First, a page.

March 26, 2016 / 12:08 PM / a year ago

U.N. chief presses Iraq on national reconciliation to defeat Islamic State

United Nations (U.N.) Secretary-General Ban Ki-moon (C) walks with Iraqi Foreign Minister Ibrahim al-Jaafari after arriving at Baghdad International Airport, Iraq March 26, 2016.Khalid al Mousily

BAGHDAD (Reuters) - U.N. Secretary General Ban Ki-Moon called on the Iraqi government on Saturday to step up efforts to foster reconciliation between the nation's Shi'ite and Sunni Muslim communities in order to combat Islamic State.

"National reconciliation is an important part of the strategy to defeat Daesh (Islamic State), who have ruthlessly exploited divisions and targeted the marginalized and disenfranchised," he told a joint news conference in Baghdad with Iraqi Prime Minister Haider al-Abadi.

The U.N. chief was referring to the country's minority Sunnis who say they were marginalized under the Shi'ite-led government installed after the U.S.-led invasion in 2003 and some of whom have joined the militant group which seized swathes of Iraq nearly two years ago.

World Bank President Jim Young Kim and president of the Islamic Development Bank (IDB) Ahmad Mohamed Ali joined Ban in the rare visit to Iraq's capital and were expected to accompany him to the northern Kurdish city of Erbil later in the day.

The officials also met with Foreign Minister Ibrahim al-Jaafari and later addressed a closed session of Iraq's parliament.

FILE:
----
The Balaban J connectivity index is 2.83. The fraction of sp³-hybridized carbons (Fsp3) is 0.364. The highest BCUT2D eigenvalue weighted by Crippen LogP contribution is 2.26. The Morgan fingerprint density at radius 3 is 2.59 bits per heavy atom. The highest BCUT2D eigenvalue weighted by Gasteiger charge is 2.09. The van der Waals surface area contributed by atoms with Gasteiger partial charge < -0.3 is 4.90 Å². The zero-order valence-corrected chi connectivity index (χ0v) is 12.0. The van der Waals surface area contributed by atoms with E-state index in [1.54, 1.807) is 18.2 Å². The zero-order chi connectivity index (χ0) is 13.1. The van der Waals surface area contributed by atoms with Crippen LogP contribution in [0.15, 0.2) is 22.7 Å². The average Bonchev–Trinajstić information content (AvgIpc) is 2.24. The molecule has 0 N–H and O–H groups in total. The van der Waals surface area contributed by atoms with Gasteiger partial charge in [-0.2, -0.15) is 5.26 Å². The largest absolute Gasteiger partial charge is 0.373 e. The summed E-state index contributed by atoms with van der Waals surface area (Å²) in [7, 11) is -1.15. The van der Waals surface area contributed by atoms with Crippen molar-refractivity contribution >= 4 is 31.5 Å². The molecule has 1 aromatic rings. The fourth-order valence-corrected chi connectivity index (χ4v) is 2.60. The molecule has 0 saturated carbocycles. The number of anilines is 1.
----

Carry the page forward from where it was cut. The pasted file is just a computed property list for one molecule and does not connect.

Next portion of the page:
Kim told lawmakers that Iraq needed to do more to empower local governments, encourage the private sector and reform the state's economic policies which are hamstrung by waste and corruption.

"Inefficient state owned enterprises that stifle private sector development need to be reformed, so a more vibrant entrepreneurial sector can emerge," he said, according to a copy of the speech posted on parliament's website.

Kim added that Iraq would "feature prominently" in the bank's plans to invest $20 billion in the region by 2021, without providing details.

The World Bank lent Iraq around $2 billion last year for reconstruction, infrastructure, and emergency budget support to help it deal with the economic effects of the fight against Islamic State and the low price of oil, which accounts for around 90 percent of government revenues.

IDB's Ali said the bank would contribute to the reconstruction of areas destroyed in fighting between Islamic State and U.S.-backed Iraqi forces seeking to recapture them.

Additional reporting by Maher Chmaytelli; Writing by Stephen Kalin; Editing by Mark Potter

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